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66 Spring Street

66 Spring Street, Summerside, Prince Edward Island, C1N, Canada

Formally Recognized: 2008/03/31

Showing south elevation; Wyatt Heritage Properties, 2003
Showing south elevation
Showing east elevation; Wyatt Heritage Properties, 2003
Showing east elevation
Residence of D.R. Morrison; The Guardian, December 8, 1913
Residence of D.R. Morrison

Other Name(s)

66 Spring Street
D.R. Morrison House

Links and documents

Construction Date(s)

Listed on the Canadian Register: 2008/09/05

Statement of Significance

Description of Historic Place

The Queen Anne influenced house at 66 Spring Street is a structure with interesting features such as a large verandah and a conical roofed tower which gives it a showcase presence on this lot. It is on the northwest corner of the Spring and Church Street intersection. It was constructed in 1908 by D.R. Morrison for use as his principal residence. The registration includes the building and its lot.

Heritage Value

The large dwelling at 66 Spring Street is historically significant because of its original owner/builder, D.R. Morrison, who was a prolific builder and contractor of railroads, public utilities and buildings across PEI and the Maritimes. It also draws heritage value from its longstanding contribution to the historical streetscape that is the area leveled and re-built so magnificently after the Great Fire of 1906. Its Queen Anne architectural influences add to its heritage value. The building also has historical significance as the earliest apartment building in Summerside.

Daniel R. Morrison, or "D.R." as he was commonly known, purchased the lot in June 1907. It was one of many left vacant after the Great Fire of 1906. In the summer of 1907, he built a large barn on the lot and it is assumed he constructed the house soon after. Mr. Morrison, a native of Granville, PEI, was a talented contractor. He spent his early career building pulp and paper mills in Maine and New Hampshire. He settled in Summerside in 1904 and over the next twenty-five years excelled in his profession. Many railroads, utilities, and public buildings in the Maritimes are to his credit. In Summerside, two of his major contracts were the Prince County Courthouse and the 1914 Town Hall.

When D.R. Morrison and his family moved into their new home, he was about forty-five years old. After his death in 1930, Mr. Morrison's son, Theron, also a contractor, renovated it into four apartments and lived in one himself. By the time the roof was lifted to allow for two apartments on the third level, the house was well established as the Morrison Apartments.

Theron (T.D.) Morrison constructed a new residence for his family just north of the house in 1939. He had a successful career, having formed a partnership in 1937 with Fred MacRae to create the firm of Morrison and MacRae Limited, which was responsible for the construction of many Island highways.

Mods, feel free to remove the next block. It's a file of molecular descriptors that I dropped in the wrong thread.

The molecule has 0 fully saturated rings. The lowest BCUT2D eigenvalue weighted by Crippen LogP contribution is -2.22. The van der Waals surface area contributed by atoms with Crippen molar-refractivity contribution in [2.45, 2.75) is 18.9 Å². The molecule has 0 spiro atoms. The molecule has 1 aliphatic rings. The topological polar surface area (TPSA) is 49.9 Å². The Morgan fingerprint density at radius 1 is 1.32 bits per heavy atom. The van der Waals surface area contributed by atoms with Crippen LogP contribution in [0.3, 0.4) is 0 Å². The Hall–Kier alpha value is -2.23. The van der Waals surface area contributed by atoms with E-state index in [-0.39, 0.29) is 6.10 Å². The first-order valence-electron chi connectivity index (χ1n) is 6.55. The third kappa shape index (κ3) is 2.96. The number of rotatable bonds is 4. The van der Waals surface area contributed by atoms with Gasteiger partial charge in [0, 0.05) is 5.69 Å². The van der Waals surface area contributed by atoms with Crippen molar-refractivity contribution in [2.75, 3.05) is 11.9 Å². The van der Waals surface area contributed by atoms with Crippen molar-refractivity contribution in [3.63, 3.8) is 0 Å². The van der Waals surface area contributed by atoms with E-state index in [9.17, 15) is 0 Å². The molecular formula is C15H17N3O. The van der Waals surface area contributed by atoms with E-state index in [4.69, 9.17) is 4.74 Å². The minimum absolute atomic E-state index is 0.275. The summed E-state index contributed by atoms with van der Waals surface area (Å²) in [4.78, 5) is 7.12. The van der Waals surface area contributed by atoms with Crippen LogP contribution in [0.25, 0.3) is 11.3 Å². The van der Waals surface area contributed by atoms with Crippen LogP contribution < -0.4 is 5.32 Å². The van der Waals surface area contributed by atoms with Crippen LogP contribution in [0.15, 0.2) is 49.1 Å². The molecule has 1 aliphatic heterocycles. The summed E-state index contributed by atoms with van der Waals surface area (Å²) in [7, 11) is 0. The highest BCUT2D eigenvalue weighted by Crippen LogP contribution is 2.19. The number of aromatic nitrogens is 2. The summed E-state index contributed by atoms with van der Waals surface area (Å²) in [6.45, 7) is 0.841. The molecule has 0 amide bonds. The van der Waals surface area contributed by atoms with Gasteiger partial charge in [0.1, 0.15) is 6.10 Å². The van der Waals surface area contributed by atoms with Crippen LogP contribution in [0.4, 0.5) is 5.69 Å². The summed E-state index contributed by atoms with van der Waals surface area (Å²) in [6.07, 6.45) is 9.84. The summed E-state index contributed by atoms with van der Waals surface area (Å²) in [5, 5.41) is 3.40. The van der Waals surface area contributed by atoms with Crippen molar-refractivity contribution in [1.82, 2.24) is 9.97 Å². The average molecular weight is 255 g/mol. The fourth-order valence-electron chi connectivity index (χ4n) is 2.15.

Mr. Morrison's widow owned the Morrison Apartment House until 1973. Since that time, two subsequent owners have rented out the units, which have provided dwellings for many Summerside residents over the years.

The integrity of the original house has been altered somewhat with the addition of vinyl siding, but the large property remains an asset to its streetscape.

Source: City of Summerside, Heritage Property Profile

Character-Defining Elements

The property's Queen Anne influenced heritage value is exhibited by the following character-defining elements:

- the two-and-one-half storey house that has a complex roof that combines a steeply pitched gable roof and a small hipped roof section and a tower with conical roof
- the brick chimney
- the cantilevered and pedimented gable on the south elevation with modillion brackets
- the arrangement of the asymmetrical features such as bays and doors and wrap around verandah
- the Queen Anne style unique features such as the predominant corner tower with conical roof
- the windows which appear to be in their original locations
- the front entry via the verandah and porch on the south elevation
- the verandah featuring doric columns and balusters
- the positive contributing factor of the building to the historical Spring and Church Street streetscapes, maintaining the character of this residential area



Prince Edward Island

Recognition Authority

City of Summerside

Recognition Statute

Heritage Conservation Bylaw SS-20

Recognition Type

Registered Historic Place (Summerside)

Recognition Date


Historical Information

Significant Date(s)


Theme - Category and Type

Expressing Intellectual and Cultural Life
Architecture and Design

Function - Category and Type


Multiple Dwelling


Single Dwelling

Architect / Designer




Additional Information

Location of Supporting Documentation

City of Summerside, Heritage Property Profiles

Cross-Reference to Collection

Fed/Prov/Terr Identifier




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